Paper Type

Doctoral Dissertation


College of Education and Human Services

Degree Name

Doctor of Education in Educational Leadership (EdD)


Leadership, School Counseling & Sport Management

NACO controlled Corporate Body

University of North Florida. Department of Leadership, School Counseling & Sports Management

First Advisor

Dr. Matthew Ohlson

Second Advisor

Dr. David Hoppey

Third Advisor

Dr. Janice Seabrooks-Blackmore

Fourth Advisor

Dr. Amanda Pascale

Department Chair

Dr. Elizabeth Gregg

College Dean

Dr. Diane Yendol-Hoppey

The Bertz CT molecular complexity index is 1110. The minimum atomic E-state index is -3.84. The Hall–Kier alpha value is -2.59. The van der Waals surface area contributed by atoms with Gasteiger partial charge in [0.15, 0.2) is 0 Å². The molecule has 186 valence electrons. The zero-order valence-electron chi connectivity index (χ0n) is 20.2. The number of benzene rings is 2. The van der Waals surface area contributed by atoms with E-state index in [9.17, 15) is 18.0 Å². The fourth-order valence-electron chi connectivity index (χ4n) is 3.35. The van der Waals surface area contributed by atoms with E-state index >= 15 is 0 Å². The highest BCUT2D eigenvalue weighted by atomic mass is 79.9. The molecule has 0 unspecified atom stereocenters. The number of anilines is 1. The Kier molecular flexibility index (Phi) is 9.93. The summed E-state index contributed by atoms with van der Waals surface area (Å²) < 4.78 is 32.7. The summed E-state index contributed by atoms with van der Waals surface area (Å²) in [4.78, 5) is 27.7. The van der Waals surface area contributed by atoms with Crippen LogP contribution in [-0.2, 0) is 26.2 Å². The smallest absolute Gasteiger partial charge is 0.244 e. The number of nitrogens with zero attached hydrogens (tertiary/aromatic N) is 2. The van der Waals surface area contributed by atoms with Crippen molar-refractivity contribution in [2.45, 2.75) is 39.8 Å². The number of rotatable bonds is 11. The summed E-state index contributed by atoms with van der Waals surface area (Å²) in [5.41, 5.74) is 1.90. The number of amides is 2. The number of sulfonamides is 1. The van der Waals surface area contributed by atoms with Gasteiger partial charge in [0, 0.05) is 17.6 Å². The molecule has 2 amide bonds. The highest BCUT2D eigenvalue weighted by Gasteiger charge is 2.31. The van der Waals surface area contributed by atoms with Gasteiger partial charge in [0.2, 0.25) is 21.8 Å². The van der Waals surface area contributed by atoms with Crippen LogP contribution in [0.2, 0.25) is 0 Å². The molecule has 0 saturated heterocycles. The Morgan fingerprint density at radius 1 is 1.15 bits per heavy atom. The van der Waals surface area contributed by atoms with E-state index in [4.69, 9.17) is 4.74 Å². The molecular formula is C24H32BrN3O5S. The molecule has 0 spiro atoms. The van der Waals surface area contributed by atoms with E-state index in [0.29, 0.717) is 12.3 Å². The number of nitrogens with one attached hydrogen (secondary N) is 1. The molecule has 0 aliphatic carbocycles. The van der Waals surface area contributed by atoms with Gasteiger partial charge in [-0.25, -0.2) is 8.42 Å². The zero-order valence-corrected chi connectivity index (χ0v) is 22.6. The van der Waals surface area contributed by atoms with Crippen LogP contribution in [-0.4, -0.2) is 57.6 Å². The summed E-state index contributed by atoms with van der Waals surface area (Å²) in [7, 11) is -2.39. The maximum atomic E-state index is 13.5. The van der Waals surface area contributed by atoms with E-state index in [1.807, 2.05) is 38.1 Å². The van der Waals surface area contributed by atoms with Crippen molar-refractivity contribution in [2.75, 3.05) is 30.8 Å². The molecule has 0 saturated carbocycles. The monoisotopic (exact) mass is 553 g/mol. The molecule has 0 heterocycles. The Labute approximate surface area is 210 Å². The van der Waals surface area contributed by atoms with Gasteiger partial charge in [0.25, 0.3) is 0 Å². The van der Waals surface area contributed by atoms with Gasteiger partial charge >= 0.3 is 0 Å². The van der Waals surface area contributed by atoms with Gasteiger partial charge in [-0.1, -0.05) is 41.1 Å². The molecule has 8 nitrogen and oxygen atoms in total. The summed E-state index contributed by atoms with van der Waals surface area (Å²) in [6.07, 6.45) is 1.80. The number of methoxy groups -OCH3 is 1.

This study explored the impact that principals’ transformational leadership behaviors had on teachers’ self-efficacy in secondary urban alternative schools. The research question that guided this study was: How does perceived transformational leadership behaviors of principals’ impact teachers’ self-efficacy? This question had two sub-questions. The first was: How do teachers perceive their principals’ leadership behaviors? And, the second sub-question was: How does this perceived behavior affect teachers’ self-efficacy? Literature focused on urban schools and alternative schools, since they share a similar population of students. Additional literature discussed the four components of being a transformational leader which are idealized influence, inspirational motivation, intellectual stimulation, and individualized consideration, in addition to the components of a teacher’s personal self-efficacy. A total of ten secondary school teachers from two different urban alternative schools were interviewed using the semi-structured interviewing process. The researcher analyzed interview data by using the Constant Comparative Method of Analysis as a guide. Results of the interviews indicated that teachers viewed their principals as having behaviors of a transformational leader. They described the behaviors that resulted in two major categories: Principals as Instructional Leadersand Principals as Team Players. As a result of the principals’ transformational leadership behaviors, teachers’ efficacy was deemed to be high, due to shared examples of going above and beyondthe call of duty, creating a family environment, and being a loving teacher. Additional themes that gleaned from this study were the teachers’ perceptions about the student population, quality of education, understanding the purpose of urban alternative schools, educator preparation, and the challenges and rewards for working in an urban alternative school setting.